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rapidfire Treating Aphasia W


ith a growing number of veterans returning from deployment with traumatic brain inju- ries, increased attention is being paid to apha-


sia, a disorder that results from damage to portions of the brain responsible for language. The disorder impairs expression and understanding of language as well as the ability to read and write. According to Joanne Pierson, Ph.D., associate director


of the University of Michigan Aphasia Program, “Aphasia aff ects a person’s ability to process communication. It has nothing to do with that person’s intelligence, which is not aff ected by the disorder.” Aphasia’s variability can make prognosis very diffi cult.


Experts agree extensive language therapy, delivered as soon as possible and tailored to an individual, can prove eff ective in recovery — or at least minimize lasting eff ects. To meet heightened need, the University of Michigan


Aphasia Program has increased the number of annual treatment sessions and structured intervention each week. Aphasia responds best to a treatment program that is short but intensive, Pierson says.


— Michael Michelsen Jr. ASKBUD


Q. I’M A VETERAN, BUT I DON’T HAVE A MILITARY ID CARD. CAN I GET A VA-ISSUED PHOTO ID CARD FOR USE AT RETAIL STORES OFFERING VETERAN DISCOUNTS? A. Probably not. The VA issues the Veteran Identification Card (VIC) for use at VA medical


facilities to identify and check in veterans for appoint- ments. Only veterans who are eligible for VA medical benefits will receive the card. The card cannot be used as a credit card or an insurance card, and it does not authorize payment for care at non-VA facilities. The card displays the veteran’s name, picture, and special eligibility indicators — such as Service Connected, Purple Heart, or POW, if applicable — on the front of the card. Those veterans who have a VIC might find it useful for identification purposes, though it no longer displays the veteran’s Social Security number or date of birth on the front of the card. Download a publication at www.va.gov/health eligibility/library/pubs/vic to learn more. Some retail locations will honor a veteran’s dis-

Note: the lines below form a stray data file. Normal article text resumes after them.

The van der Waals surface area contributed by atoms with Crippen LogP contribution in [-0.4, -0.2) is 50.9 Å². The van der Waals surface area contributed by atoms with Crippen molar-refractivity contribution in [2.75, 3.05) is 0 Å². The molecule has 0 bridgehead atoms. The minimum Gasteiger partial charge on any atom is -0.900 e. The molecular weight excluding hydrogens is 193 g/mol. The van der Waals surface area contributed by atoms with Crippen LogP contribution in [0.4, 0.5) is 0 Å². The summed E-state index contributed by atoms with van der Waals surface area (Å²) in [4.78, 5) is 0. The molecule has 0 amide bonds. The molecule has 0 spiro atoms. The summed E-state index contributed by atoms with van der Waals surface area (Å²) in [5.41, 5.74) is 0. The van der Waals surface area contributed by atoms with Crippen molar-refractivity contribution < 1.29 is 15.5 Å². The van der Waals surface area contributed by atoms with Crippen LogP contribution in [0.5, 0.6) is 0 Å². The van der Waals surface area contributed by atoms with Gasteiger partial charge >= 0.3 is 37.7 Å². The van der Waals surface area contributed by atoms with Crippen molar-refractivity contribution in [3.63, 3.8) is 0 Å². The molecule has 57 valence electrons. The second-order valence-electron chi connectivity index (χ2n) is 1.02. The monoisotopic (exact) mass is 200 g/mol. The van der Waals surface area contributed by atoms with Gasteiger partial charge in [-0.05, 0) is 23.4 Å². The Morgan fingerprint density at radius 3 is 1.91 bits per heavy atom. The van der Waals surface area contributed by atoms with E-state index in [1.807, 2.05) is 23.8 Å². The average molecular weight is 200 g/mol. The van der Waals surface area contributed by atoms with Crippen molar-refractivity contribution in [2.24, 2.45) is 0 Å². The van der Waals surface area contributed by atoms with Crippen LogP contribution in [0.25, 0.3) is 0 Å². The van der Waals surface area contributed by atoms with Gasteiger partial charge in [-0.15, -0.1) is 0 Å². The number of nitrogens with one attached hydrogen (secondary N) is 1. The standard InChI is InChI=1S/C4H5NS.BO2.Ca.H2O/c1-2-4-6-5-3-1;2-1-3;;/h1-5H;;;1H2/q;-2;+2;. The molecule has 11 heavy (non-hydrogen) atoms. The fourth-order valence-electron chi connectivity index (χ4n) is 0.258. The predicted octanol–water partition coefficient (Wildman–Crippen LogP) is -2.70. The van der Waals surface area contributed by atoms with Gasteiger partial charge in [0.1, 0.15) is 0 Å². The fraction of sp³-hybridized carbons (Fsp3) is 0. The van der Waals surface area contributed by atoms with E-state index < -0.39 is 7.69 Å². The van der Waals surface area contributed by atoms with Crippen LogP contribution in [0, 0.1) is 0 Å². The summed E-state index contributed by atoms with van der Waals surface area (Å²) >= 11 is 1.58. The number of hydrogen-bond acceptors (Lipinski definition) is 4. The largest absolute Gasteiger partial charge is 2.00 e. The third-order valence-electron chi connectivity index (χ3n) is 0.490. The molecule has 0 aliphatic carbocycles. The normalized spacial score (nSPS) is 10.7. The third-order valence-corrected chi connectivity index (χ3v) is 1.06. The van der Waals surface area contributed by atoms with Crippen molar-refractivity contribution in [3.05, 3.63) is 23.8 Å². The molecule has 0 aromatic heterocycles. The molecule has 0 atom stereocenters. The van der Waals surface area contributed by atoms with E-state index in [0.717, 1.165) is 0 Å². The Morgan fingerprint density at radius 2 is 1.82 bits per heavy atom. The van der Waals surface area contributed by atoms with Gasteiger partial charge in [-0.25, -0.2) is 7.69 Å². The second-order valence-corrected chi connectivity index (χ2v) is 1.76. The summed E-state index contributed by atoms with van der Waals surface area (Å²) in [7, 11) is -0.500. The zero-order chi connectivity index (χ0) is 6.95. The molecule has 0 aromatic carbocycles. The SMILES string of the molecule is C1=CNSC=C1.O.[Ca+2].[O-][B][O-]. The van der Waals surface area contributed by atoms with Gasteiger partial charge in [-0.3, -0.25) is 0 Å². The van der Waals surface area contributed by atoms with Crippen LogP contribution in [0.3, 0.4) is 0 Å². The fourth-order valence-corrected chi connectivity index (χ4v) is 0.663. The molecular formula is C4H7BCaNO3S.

charge document (DD-214) as proof of veteran status. If you don’t have a copy of your discharge document, you may apply for one at https://vetrecs .archives.gov/veteranrequest/home.asp. I would be interested in hearing from veterans


who received a veteran discount from a retailer but who hold neither a military ID card nor a VIC. How did you prove your veteran status?


— Capt. Bud Schneeweis, USCG-Ret., is director of MOAA’s Benefits Information and Financial Education Department.


Miscellany: Interest-Free Loans and Grants


LOANS AND GRANTS: Children of MOAA members or of active duty, reserve component, or retired enlisted servicemembers are eligible to apply for interest-free loans or grants from the MOAA Scholarship Fund. Apply


by noon (Eastern time) March 1 at www.moaa.org/education. *BLACK GOLD: Add a little kick and some great flavor with peppercorns, once known as “black gold.” Rear Adm. Joyce Johnson, USPHS-Ret., D.O., shares their history and ways to use them at www.moaa.org/nutritionnotes. *CAREER FAIR: Attend the largest military-focused career fair in Washington, D.C., April 24 at the Walter E. Washington Convention Center. The fair is open to all current or former servicemembers and their spouses. For more information, visit www.moaa.org/careerfair.


*online: Learn more about aphasia and the University of Michigan program at www.aphasiahelp.com. IMAGES: ABOVE, SHUTTERSTOCK; TOP, SEAN SHANAHAN FEBRUARY 2012 MILITARY OFFICER 25


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